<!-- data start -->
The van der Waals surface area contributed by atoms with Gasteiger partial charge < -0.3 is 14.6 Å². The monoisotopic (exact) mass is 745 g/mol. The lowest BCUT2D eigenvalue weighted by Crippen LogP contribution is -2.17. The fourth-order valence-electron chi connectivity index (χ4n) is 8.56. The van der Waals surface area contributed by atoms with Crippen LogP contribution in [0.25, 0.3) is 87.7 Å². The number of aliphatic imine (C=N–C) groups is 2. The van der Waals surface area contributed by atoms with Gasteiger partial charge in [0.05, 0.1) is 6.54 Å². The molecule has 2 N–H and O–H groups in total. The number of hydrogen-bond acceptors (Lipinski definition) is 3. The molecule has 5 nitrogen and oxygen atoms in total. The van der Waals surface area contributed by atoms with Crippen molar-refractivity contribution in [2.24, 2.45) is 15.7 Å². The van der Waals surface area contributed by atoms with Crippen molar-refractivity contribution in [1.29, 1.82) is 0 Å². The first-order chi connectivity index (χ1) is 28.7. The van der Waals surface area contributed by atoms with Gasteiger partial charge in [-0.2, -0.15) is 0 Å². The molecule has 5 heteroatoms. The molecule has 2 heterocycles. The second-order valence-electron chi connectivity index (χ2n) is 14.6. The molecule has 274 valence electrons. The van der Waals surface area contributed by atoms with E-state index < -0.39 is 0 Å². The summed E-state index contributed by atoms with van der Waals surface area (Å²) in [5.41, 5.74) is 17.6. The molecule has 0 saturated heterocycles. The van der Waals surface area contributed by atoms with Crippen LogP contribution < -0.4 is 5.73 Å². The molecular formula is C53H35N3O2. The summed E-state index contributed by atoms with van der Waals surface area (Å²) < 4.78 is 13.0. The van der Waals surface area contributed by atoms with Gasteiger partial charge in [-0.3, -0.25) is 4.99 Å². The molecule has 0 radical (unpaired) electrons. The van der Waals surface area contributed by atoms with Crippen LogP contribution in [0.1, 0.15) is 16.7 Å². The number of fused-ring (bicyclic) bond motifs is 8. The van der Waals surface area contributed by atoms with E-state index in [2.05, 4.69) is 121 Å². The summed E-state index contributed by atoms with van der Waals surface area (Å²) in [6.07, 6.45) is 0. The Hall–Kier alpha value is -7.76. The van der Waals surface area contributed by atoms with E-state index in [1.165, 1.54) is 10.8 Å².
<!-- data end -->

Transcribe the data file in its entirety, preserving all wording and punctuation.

The van der Waals surface area contributed by atoms with Gasteiger partial charge < -0.3 is 14.6 Å². The monoisotopic (exact) mass is 745 g/mol. The lowest BCUT2D eigenvalue weighted by Crippen LogP contribution is -2.17. The fourth-order valence-electron chi connectivity index (χ4n) is 8.56. The van der Waals surface area contributed by atoms with Crippen LogP contribution in [0.25, 0.3) is 87.7 Å². The number of aliphatic imine (C=N–C) groups is 2. The van der Waals surface area contributed by atoms with Gasteiger partial charge in [0.05, 0.1) is 6.54 Å². The molecule has 2 N–H and O–H groups in total. The number of hydrogen-bond acceptors (Lipinski definition) is 3. The molecule has 5 nitrogen and oxygen atoms in total. The van der Waals surface area contributed by atoms with Crippen molar-refractivity contribution in [2.24, 2.45) is 15.7 Å². The van der Waals surface area contributed by atoms with Crippen molar-refractivity contribution in [1.29, 1.82) is 0 Å². The first-order chi connectivity index (χ1) is 28.7. The van der Waals surface area contributed by atoms with Gasteiger partial charge in [-0.2, -0.15) is 0 Å². The molecule has 5 heteroatoms. The molecule has 2 heterocycles. The second-order valence-electron chi connectivity index (χ2n) is 14.6. The molecule has 274 valence electrons. The van der Waals surface area contributed by atoms with E-state index < -0.39 is 0 Å². The summed E-state index contributed by atoms with van der Waals surface area (Å²) in [5.41, 5.74) is 17.6. The molecule has 0 saturated heterocycles. The van der Waals surface area contributed by atoms with Crippen LogP contribution < -0.4 is 5.73 Å². The molecular formula is C53H35N3O2. The summed E-state index contributed by atoms with van der Waals surface area (Å²) < 4.78 is 13.0. The van der Waals surface area contributed by atoms with Gasteiger partial charge in [-0.3, -0.25) is 4.99 Å². The molecule has 0 radical (unpaired) electrons. The van der Waals surface area contributed by atoms with Crippen LogP contribution in [0.1, 0.15) is 16.7 Å². The number of fused-ring (bicyclic) bond motifs is 8. The van der Waals surface area contributed by atoms with E-state index in [2.05, 4.69) is 121 Å². The summed E-state index contributed by atoms with van der Waals surface area (Å²) in [6.07, 6.45) is 0. The Hall–Kier alpha value is -7.76. The van der Waals surface area contributed by atoms with E-state index in [1.165, 1.54) is 10.8 Å².